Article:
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Marine Biodiversity

, Volume 43, Issue 4, pp 261–272 | Cite as

Ecological and biogeographic implications of Siderastrea symbiotic relationship with Symbiodinium sp. C46 in Sal Island (Cape Verde, East Atlantic Ocean)

  • João G. MonteiroEmail author
  • Cristiane F. Costa
  • Krystyna Gorlach-Lira
  • William K. Fitt
  • Sergio S. Stefanni
  • Roberto Sassi
  • Ricardo S. Santos
  • Todd C. LaJeunesse
Original Paper

Abstract

The relative abundance of the genus Siderastrea and its relationship with temperature and irradiance was assessed around Sal Island (Cape Verde). In some of the surveyed sites, these corals accounted for 80–90 % of the living cover, making it a biotope-dominant organism. Unlike Siderastrea corals from West Atlantic and Caribbean locations, genetic analyses of the dinoflagellate symbiotic partner revealed high specificity between Siderastrea sp. in Cape Verde and the Symbiodinium type C46. Biotope restriction of the ecological success of Siderastrea in Cape Verde may be explained in part by this host–symbiont partnership, resulting locally in a small optimum ecological niche with specific light intensity regimes. Distinctively, West Atlantic and Caribbean Siderastrea associates with a much broader range of Symbiodinium diversity, suggesting that these symbioses exhibit some flexibility under differing environmental conditions where these corals occupy a wider range of ecological niches. Geographic isolation and/or long-standing environmental conditions are probably responsible for such adaptions and coral–dinoflagellate symbioses. Additional genetic analyses on Clade C Symbiodinium associated with Siderastrea were conducted with the hyper-variable plastid psbA minicircle to resolve phylogeographic patterns that indicate the relative connectivity and/or isolation of these symbionts throughout the tropical Atlantic.

Keywords

Coral reef Siderastrea Symbiodinium Diversity Biogeography Endosymbiosis 

Notes

Acknowledgements

We wish to thank Cape Verde Diving, Dunas de Sal and Scuba Caribe dive operators who provided help and logistic support to all fieldwork in Cape Verde. We thank the Brazilian students Tatiana P. de Leon Amorim and Carolina da Rocha Simões for help with collections and processing of samples. D. Thornhill provided several psbA sequences from colonies of Siderastrea monitored near Lee Stocking Island, Bahamas. We also thank all reviewers for their comments and contributions. This research was also part of J.M.’s doctoral research program (SFRH/BD/27869/2009), funded by the Portuguese Foundation for Science and Technology (FCT). Funding for this research was also provided by the IOC-UNESCO-World Bank Targeted working group on coral bleaching and Pennsylvania State University. IMAR-DOP/UAz (Research and Development Unit no. 531) and LarSyS-Associated Laboratory are supported by the Portuguese Foundation for Science and Technology (FCT) under a strategic project and DRCTC-GR Azores through a Pluriannual Funding scheme (COMPETE and PRO-Convergência). Exchange of specimens was made possible by a Material Transfer Agreement between Penn State University and the Universidade Federal da Paraiba and by CITES permit 02/2008 issued by Direcção Geral do Ambiente, Cape Verde.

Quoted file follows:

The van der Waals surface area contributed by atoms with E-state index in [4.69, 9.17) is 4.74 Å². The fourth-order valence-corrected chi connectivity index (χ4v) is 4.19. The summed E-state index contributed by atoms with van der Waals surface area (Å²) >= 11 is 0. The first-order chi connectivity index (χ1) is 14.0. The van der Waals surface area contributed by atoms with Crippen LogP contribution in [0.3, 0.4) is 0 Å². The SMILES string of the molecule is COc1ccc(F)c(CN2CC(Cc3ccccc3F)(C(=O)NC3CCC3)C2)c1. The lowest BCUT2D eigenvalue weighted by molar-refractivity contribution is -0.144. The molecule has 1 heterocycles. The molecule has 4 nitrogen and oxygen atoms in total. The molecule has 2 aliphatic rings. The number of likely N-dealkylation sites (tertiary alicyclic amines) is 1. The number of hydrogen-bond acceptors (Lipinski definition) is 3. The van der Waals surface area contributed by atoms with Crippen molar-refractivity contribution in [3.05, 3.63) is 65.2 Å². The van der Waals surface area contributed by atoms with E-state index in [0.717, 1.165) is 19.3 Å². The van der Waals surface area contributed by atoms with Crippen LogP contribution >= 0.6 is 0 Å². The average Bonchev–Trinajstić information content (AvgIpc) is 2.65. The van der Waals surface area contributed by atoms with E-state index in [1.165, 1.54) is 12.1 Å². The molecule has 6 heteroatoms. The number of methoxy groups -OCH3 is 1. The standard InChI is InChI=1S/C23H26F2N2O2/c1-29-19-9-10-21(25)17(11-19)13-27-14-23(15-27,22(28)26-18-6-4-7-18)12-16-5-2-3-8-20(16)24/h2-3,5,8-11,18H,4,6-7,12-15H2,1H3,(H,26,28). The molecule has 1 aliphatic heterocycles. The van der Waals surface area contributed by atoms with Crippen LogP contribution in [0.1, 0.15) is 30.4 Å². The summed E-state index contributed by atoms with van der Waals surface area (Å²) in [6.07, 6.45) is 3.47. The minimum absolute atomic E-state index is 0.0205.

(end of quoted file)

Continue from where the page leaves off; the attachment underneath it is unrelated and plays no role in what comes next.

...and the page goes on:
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Copyright information

© Senckenberg Gesellschaft für Naturforschung and Springer-Verlag Berlin Heidelberg 2013

Authors and Affiliations

  • João G. Monteiro
    • 1
    • 3
    Email author
  • Cristiane F. Costa
    • 4
  • Krystyna Gorlach-Lira
    • 5
  • William K. Fitt
    • 6
  • Sergio S. Stefanni
    • 2
  • Roberto Sassi
    • 4
  • Ricardo S. Santos
    • 2
    • 3
  • Todd C. LaJeunesse
    • 7
  1. 1.Centre of IMAR of the University of the Azores and LARSyS Associated LaboratoryHortaPortugal
  2. 2.Centre of IMAR of the University of the Azores and LARSyS Associated LaboratoryHortaPortugal
  3. 3.Departament of Oceanography and Fisheries of the University of the AzoresHortaPortugal
  4. 4.Universidade Federal da Paraíba. Departamento de Sistemática e Ecologia, Laboratório de Ambientes Recifais e Biotecnologia com Microalgas (UFPB/DSE/LARBIM)ParaíbaBrazil
  5. 5.Universidade Federal da Paraíba, Departamento de Biologia Molecular, Laboratório de Biologia Molecular e Ecologia (UFPB/DBM/LABIME)ParaíbaBrazil
  6. 6.Odum School of EcologyUniversity of GeorgiaAthensUSA
  7. 7.Depatment of Biology, Mueller LaboratoryPennsylvania State UniversityUniversity ParkUSA

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